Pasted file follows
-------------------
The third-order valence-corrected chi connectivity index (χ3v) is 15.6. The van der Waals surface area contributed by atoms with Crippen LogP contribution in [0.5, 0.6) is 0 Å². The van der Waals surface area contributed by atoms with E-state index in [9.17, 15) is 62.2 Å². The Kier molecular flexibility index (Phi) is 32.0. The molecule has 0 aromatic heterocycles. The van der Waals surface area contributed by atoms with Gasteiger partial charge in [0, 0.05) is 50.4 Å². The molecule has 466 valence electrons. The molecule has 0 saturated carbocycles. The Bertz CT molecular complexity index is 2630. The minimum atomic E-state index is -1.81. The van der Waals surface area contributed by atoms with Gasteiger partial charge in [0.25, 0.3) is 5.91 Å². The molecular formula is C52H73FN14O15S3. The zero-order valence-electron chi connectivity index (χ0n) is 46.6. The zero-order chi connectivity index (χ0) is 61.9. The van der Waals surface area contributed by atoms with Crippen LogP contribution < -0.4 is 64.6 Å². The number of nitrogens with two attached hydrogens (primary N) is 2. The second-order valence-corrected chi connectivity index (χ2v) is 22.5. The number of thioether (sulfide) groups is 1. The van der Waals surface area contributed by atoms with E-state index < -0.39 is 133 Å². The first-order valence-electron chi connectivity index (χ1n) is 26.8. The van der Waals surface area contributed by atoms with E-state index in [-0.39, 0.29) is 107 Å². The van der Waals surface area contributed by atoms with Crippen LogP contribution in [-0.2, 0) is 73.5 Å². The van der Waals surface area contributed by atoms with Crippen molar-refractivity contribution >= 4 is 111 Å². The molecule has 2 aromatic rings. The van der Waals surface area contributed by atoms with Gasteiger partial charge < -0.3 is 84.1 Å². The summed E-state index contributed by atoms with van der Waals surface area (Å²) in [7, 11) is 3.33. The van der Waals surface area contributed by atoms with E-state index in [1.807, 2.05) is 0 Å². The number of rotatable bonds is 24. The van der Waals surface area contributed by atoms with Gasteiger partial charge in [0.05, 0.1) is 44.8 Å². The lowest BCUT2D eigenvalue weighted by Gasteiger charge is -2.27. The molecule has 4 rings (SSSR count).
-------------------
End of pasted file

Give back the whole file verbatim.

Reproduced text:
The third-order valence-corrected chi connectivity index (χ3v) is 15.6. The van der Waals surface area contributed by atoms with Crippen LogP contribution in [0.5, 0.6) is 0 Å². The van der Waals surface area contributed by atoms with E-state index in [9.17, 15) is 62.2 Å². The Kier molecular flexibility index (Phi) is 32.0. The molecule has 0 aromatic heterocycles. The van der Waals surface area contributed by atoms with Gasteiger partial charge in [0, 0.05) is 50.4 Å². The molecule has 466 valence electrons. The molecule has 0 saturated carbocycles. The Bertz CT molecular complexity index is 2630. The minimum atomic E-state index is -1.81. The van der Waals surface area contributed by atoms with Gasteiger partial charge in [0.25, 0.3) is 5.91 Å². The molecular formula is C52H73FN14O15S3. The zero-order valence-electron chi connectivity index (χ0n) is 46.6. The zero-order chi connectivity index (χ0) is 61.9. The van der Waals surface area contributed by atoms with Crippen LogP contribution < -0.4 is 64.6 Å². The number of nitrogens with two attached hydrogens (primary N) is 2. The second-order valence-corrected chi connectivity index (χ2v) is 22.5. The number of thioether (sulfide) groups is 1. The van der Waals surface area contributed by atoms with E-state index < -0.39 is 133 Å². The first-order valence-electron chi connectivity index (χ1n) is 26.8. The van der Waals surface area contributed by atoms with E-state index in [-0.39, 0.29) is 107 Å². The van der Waals surface area contributed by atoms with Crippen LogP contribution in [-0.2, 0) is 73.5 Å². The van der Waals surface area contributed by atoms with Crippen molar-refractivity contribution >= 4 is 111 Å². The molecule has 2 aromatic rings. The van der Waals surface area contributed by atoms with Gasteiger partial charge < -0.3 is 84.1 Å². The summed E-state index contributed by atoms with van der Waals surface area (Å²) in [7, 11) is 3.33. The van der Waals surface area contributed by atoms with E-state index in [1.807, 2.05) is 0 Å². The number of rotatable bonds is 24. The van der Waals surface area contributed by atoms with Gasteiger partial charge in [0.05, 0.1) is 44.8 Å². The lowest BCUT2D eigenvalue weighted by Gasteiger charge is -2.27. The molecule has 4 rings (SSSR count).